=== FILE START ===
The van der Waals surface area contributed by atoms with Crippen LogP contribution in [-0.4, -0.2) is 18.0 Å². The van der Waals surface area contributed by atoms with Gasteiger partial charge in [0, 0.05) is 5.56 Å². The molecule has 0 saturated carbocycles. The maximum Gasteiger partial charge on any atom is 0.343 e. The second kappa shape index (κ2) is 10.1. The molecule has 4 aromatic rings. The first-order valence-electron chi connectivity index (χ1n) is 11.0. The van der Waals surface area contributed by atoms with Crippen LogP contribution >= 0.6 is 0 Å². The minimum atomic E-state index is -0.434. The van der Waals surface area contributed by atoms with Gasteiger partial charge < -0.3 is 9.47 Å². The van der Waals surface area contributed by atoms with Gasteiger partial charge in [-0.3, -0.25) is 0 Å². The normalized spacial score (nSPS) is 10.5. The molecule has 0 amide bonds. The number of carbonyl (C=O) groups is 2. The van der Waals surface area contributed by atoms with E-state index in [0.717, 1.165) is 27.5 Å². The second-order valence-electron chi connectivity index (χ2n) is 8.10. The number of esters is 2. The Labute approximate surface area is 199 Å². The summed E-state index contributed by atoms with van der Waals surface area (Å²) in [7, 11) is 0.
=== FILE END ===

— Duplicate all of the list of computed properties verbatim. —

The van der Waals surface area contributed by atoms with Crippen LogP contribution in [-0.4, -0.2) is 18.0 Å². The van der Waals surface area contributed by atoms with Gasteiger partial charge in [0, 0.05) is 5.56 Å². The molecule has 0 saturated carbocycles. The maximum Gasteiger partial charge on any atom is 0.343 e. The second kappa shape index (κ2) is 10.1. The molecule has 4 aromatic rings. The first-order valence-electron chi connectivity index (χ1n) is 11.0. The van der Waals surface area contributed by atoms with Crippen LogP contribution >= 0.6 is 0 Å². The minimum atomic E-state index is -0.434. The van der Waals surface area contributed by atoms with Gasteiger partial charge < -0.3 is 9.47 Å². The van der Waals surface area contributed by atoms with Gasteiger partial charge in [-0.3, -0.25) is 0 Å². The normalized spacial score (nSPS) is 10.5. The molecule has 0 amide bonds. The number of carbonyl (C=O) groups is 2. The van der Waals surface area contributed by atoms with E-state index in [0.717, 1.165) is 27.5 Å². The second-order valence-electron chi connectivity index (χ2n) is 8.10. The number of esters is 2. The Labute approximate surface area is 199 Å². The summed E-state index contributed by atoms with van der Waals surface area (Å²) in [7, 11) is 0.